As federal law enforcement officials begin to release limited details of their investigation of Farooque Ahmed, the man accused with plotting to set off explosives in several Virginia Metro stations, the subway system is preparing for a busy weekend where two political rallies and the Marine Corps Marathon will bring tens of thousands of new riders.
Some of those riders will likely be nervous about taking the subway ride because of the plot to attack the system.
Metro says riders are a key to system safety.
"It's actually a combined effort. We, ourselves, have a responsibility for maintaining the system in terms of having our transit police out there, but we also rely on our customers. If you see something, say something," said Metro Spokesman Steven Taubenkibel.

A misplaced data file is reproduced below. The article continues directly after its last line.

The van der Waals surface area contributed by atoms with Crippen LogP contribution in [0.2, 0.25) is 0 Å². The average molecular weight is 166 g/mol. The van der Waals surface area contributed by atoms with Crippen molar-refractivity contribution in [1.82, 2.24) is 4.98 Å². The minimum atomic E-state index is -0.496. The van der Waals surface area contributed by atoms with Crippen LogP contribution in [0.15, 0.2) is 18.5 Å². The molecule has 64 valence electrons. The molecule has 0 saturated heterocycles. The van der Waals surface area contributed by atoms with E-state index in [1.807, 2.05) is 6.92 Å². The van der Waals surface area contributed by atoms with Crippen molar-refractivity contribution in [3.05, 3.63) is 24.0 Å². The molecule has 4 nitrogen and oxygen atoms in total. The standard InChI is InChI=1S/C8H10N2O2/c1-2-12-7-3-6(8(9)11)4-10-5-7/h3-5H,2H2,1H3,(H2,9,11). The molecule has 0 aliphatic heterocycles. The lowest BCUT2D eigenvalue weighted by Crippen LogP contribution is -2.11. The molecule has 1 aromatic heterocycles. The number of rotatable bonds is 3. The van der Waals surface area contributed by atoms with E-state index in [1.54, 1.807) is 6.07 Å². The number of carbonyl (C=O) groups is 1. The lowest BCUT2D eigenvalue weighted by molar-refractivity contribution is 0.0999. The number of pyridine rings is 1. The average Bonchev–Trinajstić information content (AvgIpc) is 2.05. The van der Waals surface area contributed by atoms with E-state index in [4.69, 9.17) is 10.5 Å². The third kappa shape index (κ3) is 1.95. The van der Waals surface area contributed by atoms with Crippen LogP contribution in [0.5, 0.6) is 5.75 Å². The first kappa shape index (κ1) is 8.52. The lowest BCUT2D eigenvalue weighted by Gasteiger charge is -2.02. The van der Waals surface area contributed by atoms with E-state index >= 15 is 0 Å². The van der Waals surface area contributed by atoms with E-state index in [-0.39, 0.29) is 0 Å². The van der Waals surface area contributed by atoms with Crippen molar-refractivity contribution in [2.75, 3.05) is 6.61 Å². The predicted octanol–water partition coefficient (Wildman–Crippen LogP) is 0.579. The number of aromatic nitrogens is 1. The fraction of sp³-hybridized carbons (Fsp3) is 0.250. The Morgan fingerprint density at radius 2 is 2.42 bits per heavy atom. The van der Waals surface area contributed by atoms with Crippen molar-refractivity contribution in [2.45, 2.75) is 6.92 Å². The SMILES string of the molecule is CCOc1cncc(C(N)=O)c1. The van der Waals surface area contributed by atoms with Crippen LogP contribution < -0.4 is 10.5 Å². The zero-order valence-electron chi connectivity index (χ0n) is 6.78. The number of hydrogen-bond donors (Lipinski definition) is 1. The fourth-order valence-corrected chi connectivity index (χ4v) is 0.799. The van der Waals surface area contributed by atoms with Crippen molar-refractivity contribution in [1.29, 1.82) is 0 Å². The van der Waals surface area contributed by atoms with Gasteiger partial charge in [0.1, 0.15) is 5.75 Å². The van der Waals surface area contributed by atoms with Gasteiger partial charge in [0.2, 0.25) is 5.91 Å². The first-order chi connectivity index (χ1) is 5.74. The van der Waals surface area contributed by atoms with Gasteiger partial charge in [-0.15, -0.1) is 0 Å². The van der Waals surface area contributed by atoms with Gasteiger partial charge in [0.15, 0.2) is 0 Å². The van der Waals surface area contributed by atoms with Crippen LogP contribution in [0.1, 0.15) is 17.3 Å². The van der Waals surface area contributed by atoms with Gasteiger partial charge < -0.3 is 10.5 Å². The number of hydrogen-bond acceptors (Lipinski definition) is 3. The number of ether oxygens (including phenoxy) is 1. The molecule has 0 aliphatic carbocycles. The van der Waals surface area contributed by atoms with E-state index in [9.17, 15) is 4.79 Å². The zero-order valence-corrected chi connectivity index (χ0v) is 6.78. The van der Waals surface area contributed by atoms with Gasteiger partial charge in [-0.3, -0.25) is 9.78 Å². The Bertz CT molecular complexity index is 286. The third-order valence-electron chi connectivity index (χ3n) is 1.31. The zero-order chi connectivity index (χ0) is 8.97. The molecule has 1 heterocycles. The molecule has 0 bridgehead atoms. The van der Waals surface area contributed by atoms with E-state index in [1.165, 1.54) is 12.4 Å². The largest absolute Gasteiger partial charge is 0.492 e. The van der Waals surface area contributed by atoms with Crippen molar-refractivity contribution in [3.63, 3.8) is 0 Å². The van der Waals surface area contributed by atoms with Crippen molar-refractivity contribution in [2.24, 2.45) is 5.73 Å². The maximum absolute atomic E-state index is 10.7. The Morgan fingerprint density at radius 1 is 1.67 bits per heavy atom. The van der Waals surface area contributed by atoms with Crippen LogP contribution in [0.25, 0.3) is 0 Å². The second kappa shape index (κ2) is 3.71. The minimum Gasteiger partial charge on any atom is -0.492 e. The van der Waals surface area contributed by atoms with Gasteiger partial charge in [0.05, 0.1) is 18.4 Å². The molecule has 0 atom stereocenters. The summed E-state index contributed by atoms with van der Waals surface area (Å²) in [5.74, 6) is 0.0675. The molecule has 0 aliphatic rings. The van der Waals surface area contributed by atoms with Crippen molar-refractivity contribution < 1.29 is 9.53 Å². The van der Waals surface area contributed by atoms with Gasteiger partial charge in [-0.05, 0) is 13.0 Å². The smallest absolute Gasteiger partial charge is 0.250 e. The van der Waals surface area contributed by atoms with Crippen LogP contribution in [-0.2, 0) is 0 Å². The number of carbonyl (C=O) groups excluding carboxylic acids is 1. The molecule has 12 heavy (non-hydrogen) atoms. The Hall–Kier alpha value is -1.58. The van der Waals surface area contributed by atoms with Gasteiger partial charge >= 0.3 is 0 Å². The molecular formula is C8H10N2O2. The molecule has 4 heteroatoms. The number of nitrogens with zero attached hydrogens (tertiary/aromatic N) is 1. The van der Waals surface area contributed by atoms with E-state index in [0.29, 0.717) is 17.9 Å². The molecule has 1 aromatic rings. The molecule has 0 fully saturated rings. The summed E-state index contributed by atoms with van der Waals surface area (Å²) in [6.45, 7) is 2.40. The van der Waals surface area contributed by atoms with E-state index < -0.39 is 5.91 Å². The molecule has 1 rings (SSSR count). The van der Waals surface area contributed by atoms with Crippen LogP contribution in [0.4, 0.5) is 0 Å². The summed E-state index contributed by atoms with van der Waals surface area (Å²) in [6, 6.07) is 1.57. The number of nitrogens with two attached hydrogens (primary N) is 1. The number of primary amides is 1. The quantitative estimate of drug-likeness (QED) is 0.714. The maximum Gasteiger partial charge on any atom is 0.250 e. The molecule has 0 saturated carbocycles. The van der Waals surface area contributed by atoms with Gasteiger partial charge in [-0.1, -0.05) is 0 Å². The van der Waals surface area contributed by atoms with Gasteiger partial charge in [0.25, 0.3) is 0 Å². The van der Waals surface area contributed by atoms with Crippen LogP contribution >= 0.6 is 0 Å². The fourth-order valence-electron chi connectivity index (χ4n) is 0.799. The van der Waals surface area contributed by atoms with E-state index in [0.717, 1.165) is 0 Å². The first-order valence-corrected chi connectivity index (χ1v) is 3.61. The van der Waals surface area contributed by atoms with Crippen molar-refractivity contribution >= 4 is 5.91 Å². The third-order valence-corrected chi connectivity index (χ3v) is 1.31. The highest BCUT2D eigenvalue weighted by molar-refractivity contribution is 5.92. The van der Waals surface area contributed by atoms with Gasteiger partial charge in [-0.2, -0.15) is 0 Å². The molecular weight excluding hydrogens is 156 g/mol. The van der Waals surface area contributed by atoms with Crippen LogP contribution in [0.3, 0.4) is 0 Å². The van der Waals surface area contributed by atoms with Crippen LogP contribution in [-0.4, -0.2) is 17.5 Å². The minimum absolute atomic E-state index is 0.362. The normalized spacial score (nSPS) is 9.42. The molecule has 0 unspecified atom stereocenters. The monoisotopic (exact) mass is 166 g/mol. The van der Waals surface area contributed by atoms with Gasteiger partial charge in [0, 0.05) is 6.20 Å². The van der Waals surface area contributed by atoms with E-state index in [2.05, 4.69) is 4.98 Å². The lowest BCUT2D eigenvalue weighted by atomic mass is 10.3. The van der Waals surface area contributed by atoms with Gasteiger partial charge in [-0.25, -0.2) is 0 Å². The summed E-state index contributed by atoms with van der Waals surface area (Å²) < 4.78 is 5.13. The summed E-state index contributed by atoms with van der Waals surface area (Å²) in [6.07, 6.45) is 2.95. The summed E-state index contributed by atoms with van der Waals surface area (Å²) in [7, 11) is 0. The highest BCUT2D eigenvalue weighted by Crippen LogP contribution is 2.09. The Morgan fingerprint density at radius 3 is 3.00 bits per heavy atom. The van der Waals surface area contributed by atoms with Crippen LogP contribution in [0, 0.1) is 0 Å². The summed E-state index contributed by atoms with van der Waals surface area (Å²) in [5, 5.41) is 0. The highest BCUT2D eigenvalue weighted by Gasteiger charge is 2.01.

Metro is an inviting target for terrorists.
"If you want to paralyze a city or kill a lot of people, a major public transportation system is where you would go," said Ray Locker, the Director of The Investigative Project of Terrorism.
"Can it be adequately protected?" asked 9NEWS NOW.
"You can never stop everything from happening," Locker said.
Metro has 240 uniformed officers who perform random patrols of Metro's 86 stations every hour of every day, the system says.
Although it has a mechanism in place to establish a routine of random bag checks to look for terrorist tools, Taubenkible says that is not under discussion at the moment.
"We've heard from federal law enforcement officials that they believe there is a greater potential for attacks now. They're picking up increasing chatter...so more could be on the way and there could be more arrests," said Locker of the Investigative Project on Terrorism.